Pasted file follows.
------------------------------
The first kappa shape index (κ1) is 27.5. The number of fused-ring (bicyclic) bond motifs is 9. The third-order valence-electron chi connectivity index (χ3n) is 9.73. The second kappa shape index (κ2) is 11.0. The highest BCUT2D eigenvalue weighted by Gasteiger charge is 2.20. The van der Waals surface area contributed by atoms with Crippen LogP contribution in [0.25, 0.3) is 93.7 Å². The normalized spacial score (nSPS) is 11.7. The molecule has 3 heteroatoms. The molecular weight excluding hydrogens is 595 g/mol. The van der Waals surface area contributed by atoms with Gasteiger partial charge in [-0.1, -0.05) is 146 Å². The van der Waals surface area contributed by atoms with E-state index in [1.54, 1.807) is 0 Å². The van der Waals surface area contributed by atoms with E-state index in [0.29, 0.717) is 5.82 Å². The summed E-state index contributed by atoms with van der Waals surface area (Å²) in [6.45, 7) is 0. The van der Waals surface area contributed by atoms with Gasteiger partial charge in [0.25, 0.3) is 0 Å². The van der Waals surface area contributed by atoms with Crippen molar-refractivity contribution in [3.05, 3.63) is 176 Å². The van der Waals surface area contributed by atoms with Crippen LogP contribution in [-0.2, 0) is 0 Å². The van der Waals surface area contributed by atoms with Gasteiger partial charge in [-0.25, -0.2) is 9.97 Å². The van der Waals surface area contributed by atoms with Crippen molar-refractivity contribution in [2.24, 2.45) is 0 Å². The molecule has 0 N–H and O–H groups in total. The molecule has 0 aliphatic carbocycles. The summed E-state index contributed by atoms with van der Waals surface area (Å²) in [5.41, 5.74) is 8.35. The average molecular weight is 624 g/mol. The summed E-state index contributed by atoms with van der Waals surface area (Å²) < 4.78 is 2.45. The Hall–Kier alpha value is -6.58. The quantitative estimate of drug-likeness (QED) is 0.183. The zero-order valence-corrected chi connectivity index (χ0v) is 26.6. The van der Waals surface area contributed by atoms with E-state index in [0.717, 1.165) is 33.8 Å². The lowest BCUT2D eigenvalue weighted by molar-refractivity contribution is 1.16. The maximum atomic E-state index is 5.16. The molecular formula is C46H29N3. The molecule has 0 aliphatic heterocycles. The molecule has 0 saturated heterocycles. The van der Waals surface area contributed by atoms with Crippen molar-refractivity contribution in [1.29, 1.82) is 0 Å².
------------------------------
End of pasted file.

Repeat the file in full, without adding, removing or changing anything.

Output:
The first kappa shape index (κ1) is 27.5. The number of fused-ring (bicyclic) bond motifs is 9. The third-order valence-electron chi connectivity index (χ3n) is 9.73. The second kappa shape index (κ2) is 11.0. The highest BCUT2D eigenvalue weighted by Gasteiger charge is 2.20. The van der Waals surface area contributed by atoms with Crippen LogP contribution in [0.25, 0.3) is 93.7 Å². The normalized spacial score (nSPS) is 11.7. The molecule has 3 heteroatoms. The molecular weight excluding hydrogens is 595 g/mol. The van der Waals surface area contributed by atoms with Gasteiger partial charge in [-0.1, -0.05) is 146 Å². The van der Waals surface area contributed by atoms with E-state index in [1.54, 1.807) is 0 Å². The van der Waals surface area contributed by atoms with E-state index in [0.29, 0.717) is 5.82 Å². The summed E-state index contributed by atoms with van der Waals surface area (Å²) in [6.45, 7) is 0. The van der Waals surface area contributed by atoms with Gasteiger partial charge in [0.25, 0.3) is 0 Å². The van der Waals surface area contributed by atoms with Crippen molar-refractivity contribution in [3.05, 3.63) is 176 Å². The van der Waals surface area contributed by atoms with Crippen LogP contribution in [-0.2, 0) is 0 Å². The van der Waals surface area contributed by atoms with Gasteiger partial charge in [-0.25, -0.2) is 9.97 Å². The van der Waals surface area contributed by atoms with Crippen molar-refractivity contribution in [2.24, 2.45) is 0 Å². The molecule has 0 N–H and O–H groups in total. The molecule has 0 aliphatic carbocycles. The summed E-state index contributed by atoms with van der Waals surface area (Å²) in [5.41, 5.74) is 8.35. The average molecular weight is 624 g/mol. The summed E-state index contributed by atoms with van der Waals surface area (Å²) < 4.78 is 2.45. The Hall–Kier alpha value is -6.58. The quantitative estimate of drug-likeness (QED) is 0.183. The zero-order valence-corrected chi connectivity index (χ0v) is 26.6. The van der Waals surface area contributed by atoms with E-state index in [0.717, 1.165) is 33.8 Å². The lowest BCUT2D eigenvalue weighted by molar-refractivity contribution is 1.16. The maximum atomic E-state index is 5.16. The molecular formula is C46H29N3. The molecule has 0 aliphatic heterocycles. The molecule has 0 saturated heterocycles. The van der Waals surface area contributed by atoms with Crippen molar-refractivity contribution in [1.29, 1.82) is 0 Å².